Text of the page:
The seller of lightning rods arrived just ahead of the storm. He came along the street of Green Town, Illinois, in the late cloudy October day, sneaking glances over his shoulder. Somewhere not so far back, vast lightnings stomped the earth. Somewhere, a storm like a great beast with terrible teeth could not be denied.
So the salesman jangled and clanged his huge leather kit in which oversized puzzles of ironmongery lay unseen but which his tongue conjured from door to door until he came at last to a lawn which was cut all wrong.
No, not the grass. The salesman lifted his gaze. But two boys, far up the gentle slope, lying on the grass. Of a like size and general shape, the boys sat carving twig whistles, talking of olden or future times, content with having left their fingerprints on every movable object in Green Town during summer past and their footprints on every open path between here and the lake and there and the river since school began.
"Howdy, boys!" called the man all dressed in stormcolored clothes. "Folks home?"
The boys shook their heads.
"Got any money, yourselves?"
The boys shook their heads.
"Well --" The salesman walked about three feet, stopped and hunched his shoulders. Suddenly he seemed aware of house windows or the cold sky staring at his neck. He turned slowly, sniffing the air. Wind rattled the empty trees. Sunlight, breaking through a small rift in the clouds, minted a last few oak leaves all gold. But the sun vanished, the coins were spent, the air blew gray; the salesman shook himself from the spell.
The salesman edged slowly up thelawn.
"Boy," he said. "What's your name?"
And the first boy, with hair as blond-white as milk thistle, shut up one eye, tilted his head, and looked at the salesman with a single eye as open, bright and clear as a drop of summer rain.
"Will," he said. "William Halloway."
'Me storm gentleman turned. "And you?"
The second boy did not move, but lay stomach down on the autumn grass, debating as if he might make up a name. His hair was wild, thick, and the glossy color of waxed chestnuts. His eyes, fixed to some distant point within himself, were mint rock-crystal green. At last he put a blade of dry grass in his casual mouth.
"Jim Nightshade," he said.
The storm salesman nodded as if he had known it all along.
"Nightshade. That's quite a name."
"And only fitting," said Will Halloway. I was born one minute before midnight, October thirtieth. Jim was born one minute after midnight, which makes it October thirty-first."
"Halloween," said Jim.
By their voices, the boys had told the tale all their lives, proud of their mothers, living house next to house, running for the hospital together, bringing sons into the world seconds apart; one light, one dark . There was a history of mu mutual celebration behind them. Each year Will lit the candles on a single cake at one minute to midnight. Jim, at one minute after, with the last day of the month begun, blew them out.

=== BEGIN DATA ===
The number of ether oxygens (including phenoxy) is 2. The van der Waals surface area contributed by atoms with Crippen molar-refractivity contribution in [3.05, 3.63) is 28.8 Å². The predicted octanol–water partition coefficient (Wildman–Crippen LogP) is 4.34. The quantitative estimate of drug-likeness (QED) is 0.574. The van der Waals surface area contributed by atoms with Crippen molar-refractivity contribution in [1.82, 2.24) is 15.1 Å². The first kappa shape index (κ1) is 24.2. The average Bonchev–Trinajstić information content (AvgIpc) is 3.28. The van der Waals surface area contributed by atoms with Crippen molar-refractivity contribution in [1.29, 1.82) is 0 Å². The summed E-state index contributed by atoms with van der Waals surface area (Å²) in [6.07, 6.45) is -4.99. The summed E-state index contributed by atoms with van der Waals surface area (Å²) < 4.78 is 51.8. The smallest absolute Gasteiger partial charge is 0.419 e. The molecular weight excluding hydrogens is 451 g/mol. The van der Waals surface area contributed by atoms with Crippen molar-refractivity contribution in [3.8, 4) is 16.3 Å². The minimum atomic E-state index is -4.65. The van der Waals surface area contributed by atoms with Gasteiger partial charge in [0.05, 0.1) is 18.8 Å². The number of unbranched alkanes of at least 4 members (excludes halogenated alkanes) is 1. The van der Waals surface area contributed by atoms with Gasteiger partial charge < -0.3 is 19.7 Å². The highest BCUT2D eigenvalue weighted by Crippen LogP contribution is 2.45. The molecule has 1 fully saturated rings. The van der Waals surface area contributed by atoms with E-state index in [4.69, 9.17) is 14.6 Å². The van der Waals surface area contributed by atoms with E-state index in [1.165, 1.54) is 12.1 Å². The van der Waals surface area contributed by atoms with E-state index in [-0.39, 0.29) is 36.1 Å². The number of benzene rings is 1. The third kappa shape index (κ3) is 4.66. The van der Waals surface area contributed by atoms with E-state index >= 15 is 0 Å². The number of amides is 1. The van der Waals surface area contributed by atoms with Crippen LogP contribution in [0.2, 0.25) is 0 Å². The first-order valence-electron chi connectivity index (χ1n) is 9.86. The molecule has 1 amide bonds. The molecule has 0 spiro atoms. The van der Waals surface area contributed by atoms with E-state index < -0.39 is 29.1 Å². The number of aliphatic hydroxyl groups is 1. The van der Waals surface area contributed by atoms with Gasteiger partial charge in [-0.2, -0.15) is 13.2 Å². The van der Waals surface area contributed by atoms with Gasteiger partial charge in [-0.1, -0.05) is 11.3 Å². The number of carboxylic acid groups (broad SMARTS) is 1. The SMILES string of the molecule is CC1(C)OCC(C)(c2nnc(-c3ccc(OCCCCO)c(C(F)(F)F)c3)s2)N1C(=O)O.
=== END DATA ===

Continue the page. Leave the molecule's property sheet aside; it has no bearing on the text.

So much Will said, excitedly. So much Jim agreed to, silently. So much the salesman, running before the storm, but poised here uncertainly, heard looking from face to face.
"Halloway. Nightshade. No money, you say?"
The man, grieved by his own conscientiousness, rummaged in his leathery bag and seized forth an iron contraption.
"Take this, free! Why? One of those houses will be struck by lightning! Without this rod, bang'. Fire and ash, roast pork and cinders! Grab!"
The salesman released the rod. Jim did not move, But Will caught the iron and gasped.
"Boy, it's heavy!. And funny-looking. Never seen a lightning rod like this. Look, Jim!"
And Jim, at last, stretched like a cat, and turned his head. His green eyes got big and then very narrow.
The metal thing was hammered and shaped half-crescent, half-cross. Around the rim of the main rod little curlicues and doohingies had been soldered on, later. The entire surface of the rod was finely scratched and etched with strange languages, names that could tie the tongue or break the jaw, numerals that added to incomprehensible sums, pictographs of insect-animals all bristle, chaff, and claw.
"That's Egyptian." Jim pointed his nose at a bug soldered to the iron. "Scarab beetle."
"So it is, boy."
Jim squinted. "And those there -- Phoenician hen tracks."
"Why?" asked Jim.
"Why?" said the man. "Why the Egyptian, Arabic, Abyssinian, Choctaw? Well, what tongue does the wind talk? What nationality is a storm? What country do rains come from? What color is lightning? Where does thunder go when it dies? Boys, you got to be ready in every dialect with every shape and form to hex the St. Elmo's fires, the balls of blue light that prowl the earth like sizzling cats. I got the only lightning rods in the world that hear, feel, know, and sass back any storm, no matter what tongue, voice, or sign. No foreign thunder so loud this rod can't soft-talk it!"
But Will was staring beyond the man now.
"Which," he said. "Which house will it strike?"
"Which? Hold on. Wait." The salesman searched deep in their faces. "Some folks draw lightning, suck it like cats suck babies' breath. Some folks' polarities are negative, some positive. Some glow in the dark. Some snuff out. You now, the two of you ...